Why different sizes (with unions) when __int64 used???

Discussion in 'C++' started by JR, Feb 3, 2004.

  1. JR

    JR Guest

    Take a look at TestStruct1 and TestStruct2. Clearly, the D2 part of
    the union is MUCH larger than the D1 portion. I would expect
    sizeof(TestStruct1)==sizeof(TestStruct2) but that is not the case
    using Microsoft Visual C++ 2003. Here is what I get

    sizeof(TestStruct1)==0x108
    sizeof(TestStruct2)==0x104

    Is this normal C++ compiler behavior, or a bug in the compiler?

    typedef struct _TestStruct1 {
    union {
    struct {
    unsigned __int64 n1;
    } D1;
    struct {
    int n3[64];
    int n4;
    } D2;
    } u;
    } TestStruct1, *PTestStruct1;

    typedef struct _TestStruct2 {
    union {
    struct {
    int n1;
    } D1;
    struct {
    int n3[64];
    int n4;
    } D2;
    } u;
    } TestStruct2, *PTestStruct2;
    JR, Feb 3, 2004
    #1
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  2. JR wrote:
    > Take a look at TestStruct1 and TestStruct2. Clearly, the D2 part of
    > the union is MUCH larger than the D1 portion. I would expect
    > sizeof(TestStruct1)==sizeof(TestStruct2) but that is not the case
    > using Microsoft Visual C++ 2003. Here is what I get
    >
    > sizeof(TestStruct1)==0x108
    > sizeof(TestStruct2)==0x104
    >
    > Is this normal C++ compiler behavior, or a bug in the compiler?


    The compiler is allowed to add padding bytes to the struct
    to give types a valid alignment. So the behaviour of sizeof
    is correct, albeit implementation defined.

    Be careful, other compilers may give you different values,
    even the expected equality, may it be 108 or 104.

    > typedef struct _TestStruct1 {
    > union {
    > struct {
    > unsigned __int64 n1;


    This is an implementation defined type, the standard doesnt
    define __int64.

    hth

    Christoph
    Christoph Rabel, Feb 3, 2004
    #2
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  3. JR wrote:
    > Take a look at TestStruct1 and TestStruct2. Clearly, the D2 part of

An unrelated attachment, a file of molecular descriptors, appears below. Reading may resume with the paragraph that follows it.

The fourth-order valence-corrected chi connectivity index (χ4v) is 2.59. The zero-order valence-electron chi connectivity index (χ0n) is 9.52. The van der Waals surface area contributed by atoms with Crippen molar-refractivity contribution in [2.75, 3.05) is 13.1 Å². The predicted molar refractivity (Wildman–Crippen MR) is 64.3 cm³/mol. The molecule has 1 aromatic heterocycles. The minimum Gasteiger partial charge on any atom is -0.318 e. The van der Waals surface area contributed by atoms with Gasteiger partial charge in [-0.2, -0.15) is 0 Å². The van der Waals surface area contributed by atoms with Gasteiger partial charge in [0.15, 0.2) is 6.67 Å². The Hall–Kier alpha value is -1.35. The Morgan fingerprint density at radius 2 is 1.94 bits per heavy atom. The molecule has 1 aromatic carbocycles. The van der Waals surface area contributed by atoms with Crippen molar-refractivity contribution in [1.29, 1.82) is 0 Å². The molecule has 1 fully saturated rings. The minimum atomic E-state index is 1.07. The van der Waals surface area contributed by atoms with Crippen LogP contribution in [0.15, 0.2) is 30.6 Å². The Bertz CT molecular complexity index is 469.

> the union is MUCH larger than the D1 portion. I would expect
    > sizeof(TestStruct1)==sizeof(TestStruct2) but that is not the case
    > using Microsoft Visual C++ 2003. Here is what I get
    >
    > sizeof(TestStruct1)==0x108
    > sizeof(TestStruct2)==0x104


    This is implementation dependant - however, think about alignment of an
    array of these - For the second element in the array to have the correct
    alignment the whole object has to have a size that is a multiple of the
    largest alignment of all members in the struct.

    104 is not divisible by alignof( __int64 ) - 108 is the next multiple of
    alignof( __int64 ). (alignof being a figment of my imagination).

    Of course __int64 is a figment of Microsoft's imagination. (long long
    is also not strictly part of the standard but at least that is a
    standard C99 type and will probably be adopted as part of the C++
    standard some time in the future and most other compilers support it
    already).

    >
    > Is this normal C++ compiler behavior, or a bug in the compiler?
    >
    > typedef struct _TestStruct1 {
    > union {
    > struct {
    > unsigned __int64 n1;
    > } D1;
    > struct {
    > int n3[64];
    > int n4;
    > } D2;
    > } u;
    > } TestStruct1, *PTestStruct1;
    >
    > typedef struct _TestStruct2 {
    > union {
    > struct {
    > int n1;
    > } D1;
    > struct {
    > int n3[64];
    > int n4;
    > } D2;
    > } u;
    > } TestStruct2, *PTestStruct2;
    Gianni Mariani, Feb 3, 2004
    #3
  4. JR

    Xenos Guest

    "JR" <> wrote in message
    news:...
    > Take a look at TestStruct1 and TestStruct2. Clearly, the D2 part of
    > the union is MUCH larger than the D1 portion. I would expect
    > sizeof(TestStruct1)==sizeof(TestStruct2) but that is not the case
    > using Microsoft Visual C++ 2003. Here is what I get
    >
    > sizeof(TestStruct1)==0x108
    > sizeof(TestStruct2)==0x104
    >
    > Is this normal C++ compiler behavior, or a bug in the compiler?
    >
    > typedef struct _TestStruct1 {
    > union {
    > struct {
    > unsigned __int64 n1;
    > } D1;
    > struct {
    > int n3[64];
    > int n4;
    > } D2;
    > } u;
    > } TestStruct1, *PTestStruct1;
    >
    > typedef struct _TestStruct2 {
    > union {
    > struct {
    > int n1;
    > } D1;
    > struct {
    > int n3[64];
    > int n4;
    > } D2;
    > } u;
    > } TestStruct2, *PTestStruct2;


    VC++ does "funky" things with structs and the like when mixing types. Try
    using pragma pack.

    DrX
    Xenos, Feb 5, 2004
    #4
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